• 2007-05-20
Hammer price
Show price

2003 Ferrari Enzo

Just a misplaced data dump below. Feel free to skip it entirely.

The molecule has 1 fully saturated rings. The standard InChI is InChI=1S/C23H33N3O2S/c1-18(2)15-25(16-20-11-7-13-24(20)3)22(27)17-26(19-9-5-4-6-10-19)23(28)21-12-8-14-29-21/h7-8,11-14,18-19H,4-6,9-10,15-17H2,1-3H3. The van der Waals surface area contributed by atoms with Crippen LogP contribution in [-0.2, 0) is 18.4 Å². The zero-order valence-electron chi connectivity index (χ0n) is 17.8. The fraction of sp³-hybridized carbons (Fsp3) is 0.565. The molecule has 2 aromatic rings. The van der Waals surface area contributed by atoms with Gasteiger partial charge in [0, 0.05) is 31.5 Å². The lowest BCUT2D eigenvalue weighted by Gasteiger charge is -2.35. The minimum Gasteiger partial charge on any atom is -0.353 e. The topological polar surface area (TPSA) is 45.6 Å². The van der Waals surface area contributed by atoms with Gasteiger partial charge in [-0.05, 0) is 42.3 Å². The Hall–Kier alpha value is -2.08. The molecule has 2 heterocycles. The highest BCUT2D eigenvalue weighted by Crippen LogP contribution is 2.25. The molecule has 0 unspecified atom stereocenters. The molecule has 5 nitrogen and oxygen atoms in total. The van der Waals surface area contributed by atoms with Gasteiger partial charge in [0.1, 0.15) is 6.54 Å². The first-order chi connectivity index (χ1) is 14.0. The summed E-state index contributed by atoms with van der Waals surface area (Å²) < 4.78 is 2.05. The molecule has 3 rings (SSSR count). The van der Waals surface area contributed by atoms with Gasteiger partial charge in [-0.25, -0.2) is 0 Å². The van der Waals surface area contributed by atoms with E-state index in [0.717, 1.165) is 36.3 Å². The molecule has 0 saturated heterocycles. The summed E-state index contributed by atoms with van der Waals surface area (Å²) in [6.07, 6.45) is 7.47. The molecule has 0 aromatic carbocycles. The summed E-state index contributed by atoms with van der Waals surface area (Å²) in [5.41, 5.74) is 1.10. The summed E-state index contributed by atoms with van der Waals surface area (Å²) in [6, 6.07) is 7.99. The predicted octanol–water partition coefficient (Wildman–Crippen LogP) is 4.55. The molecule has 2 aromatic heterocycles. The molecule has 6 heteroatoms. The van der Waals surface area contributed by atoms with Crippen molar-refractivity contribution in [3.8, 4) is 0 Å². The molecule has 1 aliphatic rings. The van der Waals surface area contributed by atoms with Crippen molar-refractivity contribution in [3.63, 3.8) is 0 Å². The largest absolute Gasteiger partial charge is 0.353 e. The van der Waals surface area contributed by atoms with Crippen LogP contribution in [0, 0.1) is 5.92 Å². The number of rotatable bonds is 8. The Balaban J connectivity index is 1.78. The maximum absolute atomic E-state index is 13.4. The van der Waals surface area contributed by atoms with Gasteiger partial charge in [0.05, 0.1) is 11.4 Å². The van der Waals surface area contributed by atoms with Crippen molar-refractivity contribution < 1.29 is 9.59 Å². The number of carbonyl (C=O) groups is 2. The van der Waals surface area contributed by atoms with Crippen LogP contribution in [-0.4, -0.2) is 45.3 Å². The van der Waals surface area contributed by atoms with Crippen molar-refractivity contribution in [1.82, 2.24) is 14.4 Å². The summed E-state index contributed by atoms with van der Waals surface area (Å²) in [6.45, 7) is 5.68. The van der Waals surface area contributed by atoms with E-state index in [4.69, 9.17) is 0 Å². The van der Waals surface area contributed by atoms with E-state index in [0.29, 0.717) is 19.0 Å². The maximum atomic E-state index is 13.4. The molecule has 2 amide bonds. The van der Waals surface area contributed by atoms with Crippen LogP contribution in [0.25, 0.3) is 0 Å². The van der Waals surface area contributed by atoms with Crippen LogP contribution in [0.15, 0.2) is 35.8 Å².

651 bhp, 5,998 cc DOHC V-12 engine with Bosch Motronic ME7 fuel management, six-speed manual paddle-shift F1 transmission, front and rear independent wishbone suspension with coil springs, electronically controlled shock absorbers and anti-roll bars, and four-wheel Brembo vented carbon-ceramic disc brakes. Wheelbase: 104.4 in. Purchased new and offered by the renowned designer Tommy Hilfiger Driven just 3,620 miles and fastidiously maintained by one owner Garaged among his preeminent collection Offered with manuals and tools If one manufacturer can claim to have created the definitive mold for a modern evolution of consistently amazing hypercars, it must be Ferrari. From the competition-bred 288 GTO and F40 of the late 1980s, through the voluptuous F50 of the 1990s, Ferrari combined unparalleled performance and breathtaking designs to build small batches of impeccable road machines for ultra-exclusive buyers. These were undeniably the most formidable production sports cars of their days. After F50 production concluded in 1998, tifosi dreamt of what exotic machine Maranello would devise next—and what form it would take. Speculation was rampant over whether the next model would employ a rear-mounted V-8 or V-12, and if the packaging would be spartan and purposeful like the F40, or luxurious and evocative of vintage designs like the F50. In mid-2002, Ferrari president Luca di Montezemolo ended the wait with the introduction of the forthcoming Ferrari Enzo. Though the model’s name required no explanation, he reasoned that after Ferrari had named cars for historically important locales like Maranello and Modena, the time had finally come to honor the company’s founder. He also clarified that the new model would have a strong connection to Formula 1 racing, as the manufacturer had just won the 1999 and 2000 Manufacturers’ Championship, and the 2000 Drivers’ Championship. Michael Schumacher was, in fact, just getting started on his historic dominance of F1, a still unequaled feat of five consecutive championships. Formally debuting at the 2002 Paris Motor Show, the Ferrari Enzo certainly delivered on the premise of its design brief. Like a Formula 1 car, the Enzo utilized futuristic materials to achieve maximum weight savings, with a foundational chassis tub made of carbon fiber and Nomex honeycomb weighing just 200 pounds. Aluminum sub-frames were then mounted on the tub, and these laid the groundwork for the mounting of Pininfarina’s unique coachwork. Penned by designer Ken Okuyama during a lunch break, the Enzo’s external design mimicked the shape of an open-wheel race car, though as if wrapped in a skin extending over the fenders and cockpit. Aerodynamically perfected in Pininfarina’s wind tunnel, the body was comprised of panels woven from carbon fiber and Kevlar. Nineteen-inch alloy wheels, anchored by 15-inch Brembo carbon-ceramic disc brakes, and unique scissor doors, respectively, completed the Enzo’s chassis and cabin, finishing a car that was highly technological and endlessly fascinating. Into this phenomenal marriage of chassis and body, a new purpose-built engine was placed behind the driver, continuing the manufacturer’s long-running configuration for sports prototypes and hypercars. The concurrent 90-degree V-8 was essentially extended by two cylinders on each side and altered in angle, creating the 65-degree Tipo F140B V-12 engine. Displacing almost six liters, the F140 was the largest engine built by Maranello since the 712 Can-Am race car of the 1970s. It was packed with racing components such as Nikasil-lined cylinder walls, titanium connecting rods, and a telescoping intake manifold designed to boost torque, ultimately developing 651 horsepower and 485 foot-pounds of torque, earth-shattering numbers even by today’s standards. The F140’s evolutions would go on to power the 599 series, the F12 Berlinetta, and LaFerrari. With power transmitted via a six-speed dual-clutch transaxle that was actuated with column-mounted paddle-shifters, the Enzo reached 60 mph from standstill in just 3.3 seconds and a top speed of 218 mph. Production was eventually capped at 400 units, so this was a car whose engineering was also matched by its rarity. As unique and captivating today as it was in 2002, the Ferrari Enzo continues to hold sway with collectors, unmistakably carrying the mantle of Maranello’s defining millennial hypercar, the genetic link between the sensuous F50 and the hybrid LaFerrari. Claiming low mileage and the consistent care of just one owner since it was purchased new, chassis number 133026 is a particularly desirable example of the vaunted Ferrari hypercar. It may be superfluous to say that many Enzos were purchased new by celebrities and luminaries of great influence, but this car is a particularly notable example, having been acquired new by the famed designer Tommy Hilfiger. Best known for his eponymous clothing line and its myriad accessories, Mr. Hilfiger has been one of the leading designers in fashion for over 30 years. Like many of his contemporaries, he is also a passionate automotive enthusiast and the owner of a pedigreed collection of classics and modern exotics. Hitting his professional stride just as the Schumacher years approached, Hilfiger eventually became a sponsor of the Scuderia Ferrari during the early 2000s, and he even designed the drivers’ uniforms. It is little surprise that his name was prioritized by the factory for ownership of one of the 399 customer cars (the 400th car was famously earmarked for the Pope). Taking delivery of his Enzo from Miller Motorcars in Greenwich, Connecticut, Mr. Hilfiger garaged the car at his Greenwich home, where he used it for occasional drives around town. About five years ago, the Ferrari was relocated to Hilfiger’s home in Florida, where the car continued to be dutifully maintained and rarely driven. Serviced by The Collection in Coral Gables, Florida, in early 2015, the Enzo also received a new set of Scuderia Potenza tires. When an annual service was performed in September 2016, the odometer displayed just 3,620 miles. Accompanied by tools and manuals, chassis number 133026 is one of very few Enzos that have been retained by the original owner, and it claims no extreme use as well as consistent maintenance among a carefully curated collection of some of the world’s finest automobiles. “I love Ferraris,” Hilfiger asserts with passion. “Tommy Hilfiger [the brand] sponsored the [Scuderia Ferrari] team and I designed the F1 uniforms during the Schumacher years. When the Enzo launched, Jean Todt and Luca De Montezemolo made sure I got one. I’ve bought and sold cars for many years. I love the 458 Speciale, the California, the older Daytonas, and LaFerrari. I also have Bentleys, Rolls-Royces, Range Rovers, and vintage American cars. Some are works of art! My lifestyle is changing so I don’t drive fast sports cars as I used to, but prefer driving my Rolls Dawn these days, or my Maybach. Cars are similar to fashion, always evolving in style!” This sensational time-capsule Enzo offers enthusiasts an opportunity to acquire a unique example with unparalleled celebrity provenance. Tommy Hilfiger is undeniably one of the biggest names in modern fashion, and while his tastes may have evolved beyond the need for a 200 mph hypercar, the Enzo will forever stand as a timeless accomplishment of sports car engineering and design. This outstanding example is among the finest offered in many years and would make a crowning addition to any collection. Chassis no. ZFFCW56A330133026 Engine no. 76029